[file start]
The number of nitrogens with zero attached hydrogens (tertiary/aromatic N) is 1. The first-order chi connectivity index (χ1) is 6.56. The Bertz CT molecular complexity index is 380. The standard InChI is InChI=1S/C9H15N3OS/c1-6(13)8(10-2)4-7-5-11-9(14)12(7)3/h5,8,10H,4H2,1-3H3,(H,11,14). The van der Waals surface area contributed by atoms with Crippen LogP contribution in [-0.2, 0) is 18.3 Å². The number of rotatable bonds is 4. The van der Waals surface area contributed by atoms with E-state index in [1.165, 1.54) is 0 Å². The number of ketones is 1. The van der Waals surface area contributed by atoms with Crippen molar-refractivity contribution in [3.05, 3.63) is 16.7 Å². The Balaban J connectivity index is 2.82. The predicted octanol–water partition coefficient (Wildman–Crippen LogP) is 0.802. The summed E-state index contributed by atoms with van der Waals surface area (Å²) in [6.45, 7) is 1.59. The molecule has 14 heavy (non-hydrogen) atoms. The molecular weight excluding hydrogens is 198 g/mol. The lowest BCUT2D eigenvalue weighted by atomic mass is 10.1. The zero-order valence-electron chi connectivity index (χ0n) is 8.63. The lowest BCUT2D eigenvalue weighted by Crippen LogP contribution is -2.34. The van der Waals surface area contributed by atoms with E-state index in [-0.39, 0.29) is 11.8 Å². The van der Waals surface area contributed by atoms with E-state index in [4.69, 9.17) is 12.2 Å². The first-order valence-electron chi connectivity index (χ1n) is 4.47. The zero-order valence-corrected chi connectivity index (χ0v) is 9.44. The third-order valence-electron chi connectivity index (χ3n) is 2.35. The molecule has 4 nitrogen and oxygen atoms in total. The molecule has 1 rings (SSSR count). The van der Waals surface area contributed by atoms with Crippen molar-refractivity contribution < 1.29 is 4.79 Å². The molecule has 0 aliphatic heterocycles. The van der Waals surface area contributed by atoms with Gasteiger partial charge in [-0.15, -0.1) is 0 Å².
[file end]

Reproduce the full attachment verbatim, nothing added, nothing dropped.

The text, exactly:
The number of nitrogens with zero attached hydrogens (tertiary/aromatic N) is 1. The first-order chi connectivity index (χ1) is 6.56. The Bertz CT molecular complexity index is 380. The standard InChI is InChI=1S/C9H15N3OS/c1-6(13)8(10-2)4-7-5-11-9(14)12(7)3/h5,8,10H,4H2,1-3H3,(H,11,14). The van der Waals surface area contributed by atoms with Crippen LogP contribution in [-0.2, 0) is 18.3 Å². The number of rotatable bonds is 4. The van der Waals surface area contributed by atoms with E-state index in [1.165, 1.54) is 0 Å². The number of ketones is 1. The van der Waals surface area contributed by atoms with Crippen molar-refractivity contribution in [3.05, 3.63) is 16.7 Å². The Balaban J connectivity index is 2.82. The predicted octanol–water partition coefficient (Wildman–Crippen LogP) is 0.802. The summed E-state index contributed by atoms with van der Waals surface area (Å²) in [6.45, 7) is 1.59. The molecule has 14 heavy (non-hydrogen) atoms. The molecular weight excluding hydrogens is 198 g/mol. The lowest BCUT2D eigenvalue weighted by atomic mass is 10.1. The zero-order valence-electron chi connectivity index (χ0n) is 8.63. The lowest BCUT2D eigenvalue weighted by Crippen LogP contribution is -2.34. The van der Waals surface area contributed by atoms with E-state index in [-0.39, 0.29) is 11.8 Å². The van der Waals surface area contributed by atoms with E-state index in [4.69, 9.17) is 12.2 Å². The first-order valence-electron chi connectivity index (χ1n) is 4.47. The zero-order valence-corrected chi connectivity index (χ0v) is 9.44. The third-order valence-electron chi connectivity index (χ3n) is 2.35. The molecule has 4 nitrogen and oxygen atoms in total. The molecule has 1 rings (SSSR count). The van der Waals surface area contributed by atoms with Crippen molar-refractivity contribution < 1.29 is 4.79 Å². The molecule has 0 aliphatic heterocycles. The van der Waals surface area contributed by atoms with Gasteiger partial charge in [-0.15, -0.1) is 0 Å².